Wednesday, March 6, 2019

James, Day 1: James 1:1 - Who Are the Twelve Tribes of the Dispersion?

Who Are the Twelve Tribes of the Dispersion?

James, a servant of God and of the Lord Jesus Christ,

To the twelve tribes in the Dispersion:

 - James 1:1, ESV

Did you ever read someone else's mail by mistake? We sometimes get our neighbor's mail accidentally delivered to us, and sometimes I don't realize it's not mine until after I open it. It's mostly junk mail, and I've gotten more careful, but it's kind of shocking to start reading something only to realize that it's not meant for you. 

James addresses his letter "to the twelve tribes in the Dispersion." This is very similar to the way Peter opens 1 Peter: "Peter, an apostle of Jesus Christ, To those who are elect exiles of the Dispersion in Pontus, Galatia, Cappadocia, Asia, and Bithynia, according to the foreknowledge of God the Father, in the sanctification of the Spirit, for obedience to Jesus Christ and for sprinkling with his blood." These greetings - "twelve tribes in the Dispersion" and "elect exiles of the Dispersion" - are very Jewish greetings. The twelve tribes refers to the Twelve Tribes of Israel. The Dispersion refers to the Jewish diaspora, the scattering of God's holy nation that began with the Assyrian conquest around 702 B.C. 

So, are the letters of James and 1 Peter written to Jewish people? Are we reading someone else's mail when we read them? No. These letters are written to believers in Jesus, to Christians living among the world. Peter goes on in his letter to remind his readers "you were ransomed from the futile ways inherited from your forefathers," something he would not have written to Jewish people, but to Christians who had formerly been pagan idolaters.

The fact that Peter and James can write to Christians using such Jewish greetings is another of the many indications given throughout the New Testament that we who believe in Jesus are heirs of the covenant of Abraham. We are children of the promise, members of God's chosen people. We are the holy nation of God.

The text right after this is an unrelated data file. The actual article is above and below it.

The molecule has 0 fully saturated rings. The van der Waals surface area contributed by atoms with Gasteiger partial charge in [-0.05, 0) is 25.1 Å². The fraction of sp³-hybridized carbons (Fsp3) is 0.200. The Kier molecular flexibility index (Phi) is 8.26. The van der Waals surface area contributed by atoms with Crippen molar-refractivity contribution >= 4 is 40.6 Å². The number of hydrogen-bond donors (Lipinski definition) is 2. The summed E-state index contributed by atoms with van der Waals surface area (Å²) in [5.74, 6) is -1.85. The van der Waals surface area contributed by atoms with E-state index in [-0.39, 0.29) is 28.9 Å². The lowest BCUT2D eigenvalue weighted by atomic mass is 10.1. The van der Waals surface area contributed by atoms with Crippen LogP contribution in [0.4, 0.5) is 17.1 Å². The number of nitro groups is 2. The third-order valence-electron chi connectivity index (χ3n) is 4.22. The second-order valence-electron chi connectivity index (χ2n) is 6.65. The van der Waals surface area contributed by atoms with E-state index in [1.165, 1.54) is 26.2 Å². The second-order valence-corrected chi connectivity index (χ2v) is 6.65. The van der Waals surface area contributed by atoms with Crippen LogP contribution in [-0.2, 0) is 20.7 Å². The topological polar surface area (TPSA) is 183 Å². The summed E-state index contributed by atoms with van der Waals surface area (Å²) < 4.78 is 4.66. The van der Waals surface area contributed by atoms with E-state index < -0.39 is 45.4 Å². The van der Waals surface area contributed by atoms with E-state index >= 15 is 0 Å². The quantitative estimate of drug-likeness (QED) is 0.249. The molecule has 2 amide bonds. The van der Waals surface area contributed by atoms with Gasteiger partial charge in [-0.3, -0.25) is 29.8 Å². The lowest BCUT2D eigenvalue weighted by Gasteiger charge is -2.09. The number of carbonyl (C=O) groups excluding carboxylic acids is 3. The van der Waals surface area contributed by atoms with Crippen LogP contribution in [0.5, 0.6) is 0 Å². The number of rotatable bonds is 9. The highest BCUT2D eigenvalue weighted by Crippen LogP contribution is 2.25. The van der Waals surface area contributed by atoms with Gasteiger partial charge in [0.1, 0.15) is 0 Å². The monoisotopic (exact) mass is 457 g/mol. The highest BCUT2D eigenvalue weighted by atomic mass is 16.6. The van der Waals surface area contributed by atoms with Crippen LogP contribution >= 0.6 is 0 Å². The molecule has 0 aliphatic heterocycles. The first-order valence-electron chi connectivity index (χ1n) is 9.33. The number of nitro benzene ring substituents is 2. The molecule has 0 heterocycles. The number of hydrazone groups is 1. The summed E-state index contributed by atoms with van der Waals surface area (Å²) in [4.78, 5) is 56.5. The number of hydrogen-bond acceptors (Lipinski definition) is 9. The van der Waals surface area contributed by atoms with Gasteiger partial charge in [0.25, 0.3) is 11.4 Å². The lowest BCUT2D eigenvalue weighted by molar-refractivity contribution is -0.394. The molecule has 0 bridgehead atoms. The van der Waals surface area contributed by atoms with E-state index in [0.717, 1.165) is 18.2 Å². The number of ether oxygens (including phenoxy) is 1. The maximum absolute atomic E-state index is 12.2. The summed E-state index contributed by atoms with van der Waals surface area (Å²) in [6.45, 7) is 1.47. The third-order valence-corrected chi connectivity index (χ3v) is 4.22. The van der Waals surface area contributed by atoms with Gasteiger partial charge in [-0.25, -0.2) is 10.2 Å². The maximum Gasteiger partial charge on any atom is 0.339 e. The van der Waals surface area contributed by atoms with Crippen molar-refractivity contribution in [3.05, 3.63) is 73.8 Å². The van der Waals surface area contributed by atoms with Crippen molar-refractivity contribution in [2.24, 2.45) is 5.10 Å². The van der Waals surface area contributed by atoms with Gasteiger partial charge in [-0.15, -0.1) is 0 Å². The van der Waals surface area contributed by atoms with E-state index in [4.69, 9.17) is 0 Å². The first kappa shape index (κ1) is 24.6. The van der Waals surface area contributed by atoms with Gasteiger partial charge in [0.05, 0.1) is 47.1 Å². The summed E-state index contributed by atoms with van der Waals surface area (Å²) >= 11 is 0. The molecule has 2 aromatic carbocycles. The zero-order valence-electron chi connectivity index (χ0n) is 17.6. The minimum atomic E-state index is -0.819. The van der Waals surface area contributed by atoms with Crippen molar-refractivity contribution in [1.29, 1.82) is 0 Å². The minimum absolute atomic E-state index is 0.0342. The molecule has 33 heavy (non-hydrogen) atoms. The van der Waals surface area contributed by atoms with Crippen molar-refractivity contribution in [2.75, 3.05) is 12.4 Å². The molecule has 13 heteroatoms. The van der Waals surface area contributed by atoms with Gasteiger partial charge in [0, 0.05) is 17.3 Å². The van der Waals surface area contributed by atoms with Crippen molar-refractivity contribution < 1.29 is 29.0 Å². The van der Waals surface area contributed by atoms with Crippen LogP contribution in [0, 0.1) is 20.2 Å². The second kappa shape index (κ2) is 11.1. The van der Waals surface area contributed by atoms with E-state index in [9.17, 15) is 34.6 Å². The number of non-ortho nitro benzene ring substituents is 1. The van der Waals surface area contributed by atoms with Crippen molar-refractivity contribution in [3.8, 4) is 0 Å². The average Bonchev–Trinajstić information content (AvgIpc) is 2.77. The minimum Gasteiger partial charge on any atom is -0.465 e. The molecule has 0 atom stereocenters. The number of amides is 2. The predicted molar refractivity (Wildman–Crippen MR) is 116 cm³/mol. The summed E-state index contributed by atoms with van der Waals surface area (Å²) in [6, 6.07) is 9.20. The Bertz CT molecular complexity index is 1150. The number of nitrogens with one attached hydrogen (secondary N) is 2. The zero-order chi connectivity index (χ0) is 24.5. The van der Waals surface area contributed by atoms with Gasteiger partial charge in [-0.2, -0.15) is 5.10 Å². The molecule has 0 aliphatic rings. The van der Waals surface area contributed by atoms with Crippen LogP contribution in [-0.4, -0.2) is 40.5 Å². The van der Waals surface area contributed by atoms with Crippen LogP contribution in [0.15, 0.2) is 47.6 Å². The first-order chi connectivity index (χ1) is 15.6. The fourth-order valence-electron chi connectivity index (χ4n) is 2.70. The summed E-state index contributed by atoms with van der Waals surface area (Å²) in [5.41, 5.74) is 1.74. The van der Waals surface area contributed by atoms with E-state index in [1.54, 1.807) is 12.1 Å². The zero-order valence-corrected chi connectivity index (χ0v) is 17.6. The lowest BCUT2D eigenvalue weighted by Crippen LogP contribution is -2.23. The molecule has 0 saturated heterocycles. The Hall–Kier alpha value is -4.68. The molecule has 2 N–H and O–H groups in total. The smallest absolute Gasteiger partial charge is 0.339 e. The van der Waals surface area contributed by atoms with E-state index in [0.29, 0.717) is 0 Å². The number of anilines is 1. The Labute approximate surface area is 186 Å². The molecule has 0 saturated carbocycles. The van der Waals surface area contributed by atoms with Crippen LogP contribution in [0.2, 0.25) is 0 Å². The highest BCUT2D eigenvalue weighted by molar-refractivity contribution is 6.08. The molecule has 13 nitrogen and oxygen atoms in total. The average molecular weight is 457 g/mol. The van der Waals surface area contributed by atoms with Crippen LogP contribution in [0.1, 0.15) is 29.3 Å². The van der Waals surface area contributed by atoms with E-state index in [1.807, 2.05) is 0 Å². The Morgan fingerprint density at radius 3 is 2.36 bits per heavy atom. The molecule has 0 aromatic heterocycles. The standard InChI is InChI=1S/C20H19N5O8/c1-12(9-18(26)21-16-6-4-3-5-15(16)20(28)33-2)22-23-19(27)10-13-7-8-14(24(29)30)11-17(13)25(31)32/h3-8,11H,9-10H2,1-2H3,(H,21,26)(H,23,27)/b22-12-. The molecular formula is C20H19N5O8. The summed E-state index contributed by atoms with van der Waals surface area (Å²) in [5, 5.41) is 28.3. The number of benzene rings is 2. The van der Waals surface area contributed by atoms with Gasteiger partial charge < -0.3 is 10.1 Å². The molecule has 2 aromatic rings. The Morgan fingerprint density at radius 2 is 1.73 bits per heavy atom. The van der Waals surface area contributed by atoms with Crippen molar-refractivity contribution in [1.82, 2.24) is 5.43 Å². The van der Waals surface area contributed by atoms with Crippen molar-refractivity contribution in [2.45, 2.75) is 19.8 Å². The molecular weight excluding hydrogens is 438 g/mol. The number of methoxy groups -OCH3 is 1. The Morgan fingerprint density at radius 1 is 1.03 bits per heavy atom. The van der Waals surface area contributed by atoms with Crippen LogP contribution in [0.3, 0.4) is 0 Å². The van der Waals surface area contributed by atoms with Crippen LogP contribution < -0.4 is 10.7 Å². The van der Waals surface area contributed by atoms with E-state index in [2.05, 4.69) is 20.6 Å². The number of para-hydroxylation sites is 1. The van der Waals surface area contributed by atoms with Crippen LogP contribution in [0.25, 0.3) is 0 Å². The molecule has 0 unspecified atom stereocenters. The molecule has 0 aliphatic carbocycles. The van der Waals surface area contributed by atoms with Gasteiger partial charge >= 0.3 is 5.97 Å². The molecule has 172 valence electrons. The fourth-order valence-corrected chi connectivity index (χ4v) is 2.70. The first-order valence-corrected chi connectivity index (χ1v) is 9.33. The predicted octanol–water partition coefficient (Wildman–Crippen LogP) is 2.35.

Why is this important? Because whenever we read any part of the Bible, if we believe in Jesus and belong to Him by faith, we are never reading someone else's mail. We are never eavesdropping on someone else's conversation. We have been grafted by grace into the one olive tree of the people of God, to use the language of Romans 11, and we are heirs of all of the promises of God. 

This is incredibly encouraging because it means that the whole story of the Bible is our story. It also means God's plans and purposes have not failed. It's not that the whole Israel Project failed, and so God switched to Plan B and started the Christian church. Rather, Jesus the Messiah was the plan from the beginning. Israel's story in the Old Testament led up to Jesus, and the church's story in the New Testament continues the story of Israel with every promise fulfilled in Christ.

I remember when I first understood this truth, it opened up previously closed passages in the Bible to me. In the Psalms, when I read of Zion and Jerusalem and Israel, I was now singing these songs as an insider and not just listening in on someone else's praises and promises from the outside. So, if you believe in Jesus, you are part of what Galatians 6:16 calls "the Israel of God." Rejoice! And read the Bible as one who belongs in the story from beginning to end. 

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